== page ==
The IT security certification body that runs the Certified Ethical Hacker programme has itself been hacked.
The EC-Council said the same hackers who ran the DNS poisoning attack that resulted in the defacement of its website in late February had also managed to access the control panel for its website after breaking into the systems of a third-party registrar. This compromised access allowed the miscreants to circumvent security controls and get into the security organisation's email system, as a breach notice from the EC-Council to its members explains.
EC-Council uses a cloud service provider for enterprise email. Once the domain privilege was attained, the hacker then issued a password reset request to the email service provider. This circumvented EC-Council's best practices of using complex passwords and 2-factor authentication. We have informed the service provider of this password reset policy vulnerability and are hopeful that they have already rectified it for the benefit of the IT community in general.
With administrative access to the email service provider, the hacker was able to compromise a small number of email accounts before the EC-Council security team was able to respond to the breach.This resulted in unauthorized access to messages in those specific email boxes for a short duration of time.
The investigation into the breach is still ongoing and it's unclear which member data, if any, has been exposed. Credit card transactions are run through a different system that wasn't exposed by the attack but any private information sent by email might have been compromised, although this is uncertain.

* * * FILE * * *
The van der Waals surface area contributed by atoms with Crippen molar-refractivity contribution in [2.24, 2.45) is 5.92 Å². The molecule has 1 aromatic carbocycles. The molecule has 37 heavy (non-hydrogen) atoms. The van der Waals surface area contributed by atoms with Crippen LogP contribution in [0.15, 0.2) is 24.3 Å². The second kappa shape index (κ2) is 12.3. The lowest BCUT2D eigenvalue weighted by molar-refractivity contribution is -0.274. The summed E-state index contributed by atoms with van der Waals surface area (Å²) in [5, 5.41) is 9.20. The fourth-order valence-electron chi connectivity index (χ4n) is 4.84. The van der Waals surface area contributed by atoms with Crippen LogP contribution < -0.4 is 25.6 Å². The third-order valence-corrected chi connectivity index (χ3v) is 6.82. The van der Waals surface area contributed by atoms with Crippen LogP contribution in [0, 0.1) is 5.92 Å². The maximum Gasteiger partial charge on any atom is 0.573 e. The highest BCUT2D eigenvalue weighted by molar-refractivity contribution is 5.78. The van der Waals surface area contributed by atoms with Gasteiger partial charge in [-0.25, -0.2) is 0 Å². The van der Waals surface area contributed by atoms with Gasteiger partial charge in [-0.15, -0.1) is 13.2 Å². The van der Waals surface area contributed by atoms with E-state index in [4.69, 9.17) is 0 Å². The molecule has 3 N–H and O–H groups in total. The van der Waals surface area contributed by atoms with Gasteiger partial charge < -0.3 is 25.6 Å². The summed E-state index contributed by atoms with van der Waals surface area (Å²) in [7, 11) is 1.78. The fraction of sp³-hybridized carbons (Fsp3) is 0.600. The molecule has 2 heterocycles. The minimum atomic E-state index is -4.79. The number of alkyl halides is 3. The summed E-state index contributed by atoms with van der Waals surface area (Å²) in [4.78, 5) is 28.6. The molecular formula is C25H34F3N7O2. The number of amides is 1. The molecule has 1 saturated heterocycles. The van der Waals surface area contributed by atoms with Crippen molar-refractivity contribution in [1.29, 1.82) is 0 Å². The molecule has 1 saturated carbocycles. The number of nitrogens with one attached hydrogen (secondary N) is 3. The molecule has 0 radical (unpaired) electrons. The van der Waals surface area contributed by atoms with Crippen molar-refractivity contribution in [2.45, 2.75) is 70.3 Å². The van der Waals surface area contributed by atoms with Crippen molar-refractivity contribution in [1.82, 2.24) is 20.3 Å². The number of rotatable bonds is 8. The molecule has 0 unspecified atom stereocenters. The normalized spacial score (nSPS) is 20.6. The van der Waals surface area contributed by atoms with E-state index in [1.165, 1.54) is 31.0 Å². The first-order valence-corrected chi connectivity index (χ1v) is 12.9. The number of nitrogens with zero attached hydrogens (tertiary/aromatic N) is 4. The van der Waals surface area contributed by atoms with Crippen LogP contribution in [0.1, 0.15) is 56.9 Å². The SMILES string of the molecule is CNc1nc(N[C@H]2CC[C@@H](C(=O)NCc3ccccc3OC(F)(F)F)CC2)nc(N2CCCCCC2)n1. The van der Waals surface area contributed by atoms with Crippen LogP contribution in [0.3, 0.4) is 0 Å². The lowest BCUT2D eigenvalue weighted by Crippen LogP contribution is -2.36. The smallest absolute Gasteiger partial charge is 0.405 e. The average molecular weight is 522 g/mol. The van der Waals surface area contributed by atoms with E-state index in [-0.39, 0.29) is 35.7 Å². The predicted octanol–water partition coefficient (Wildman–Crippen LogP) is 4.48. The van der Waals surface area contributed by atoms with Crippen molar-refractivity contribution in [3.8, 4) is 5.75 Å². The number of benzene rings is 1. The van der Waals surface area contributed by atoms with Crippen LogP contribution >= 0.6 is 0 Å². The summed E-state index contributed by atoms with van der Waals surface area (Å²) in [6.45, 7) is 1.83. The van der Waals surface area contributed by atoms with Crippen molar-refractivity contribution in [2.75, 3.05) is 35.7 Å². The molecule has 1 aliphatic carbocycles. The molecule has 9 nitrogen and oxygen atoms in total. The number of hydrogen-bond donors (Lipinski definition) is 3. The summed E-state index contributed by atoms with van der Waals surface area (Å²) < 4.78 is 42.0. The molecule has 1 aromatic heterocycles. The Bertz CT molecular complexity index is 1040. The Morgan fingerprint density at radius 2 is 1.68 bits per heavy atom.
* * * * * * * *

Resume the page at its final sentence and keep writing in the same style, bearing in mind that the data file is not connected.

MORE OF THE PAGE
"As a precautionary measure, we are writing to notify members that have sent any personally identifiable information to EC-Council via email that there is a possibility that these may have been exposed through email," the breach notification from the EC-Council explains. "No credit card data was compromised."
The US-based EC-Council runs the Certified Ethical Hacker programme, C|EH and other certifications. The organisation – whose tagline is Hackers are here. Where are you? – asks members to submit sensitive data such as passport details as part of its registration process. The leak of this data is obviously the main concern raised by the breach.
In response to the incident, the EC-Council has promised to tighten up its security procedures.
The organisation said in a statement on the breach that went out on yesterday:
EC-Council strives to set a very high bar for how they serve their community, and this incident is upsetting. EC-Council has since transferred their domain to another registrar, changed policies on management of personal information, improved existing data retention policies, introduced two-factor authentication for member portals, and improved security procedures and systems. ®
A shout-out to Mark, an infosec contractor going for CEH accreditation, who tipped us off about the EC-Council's breach notification to its members.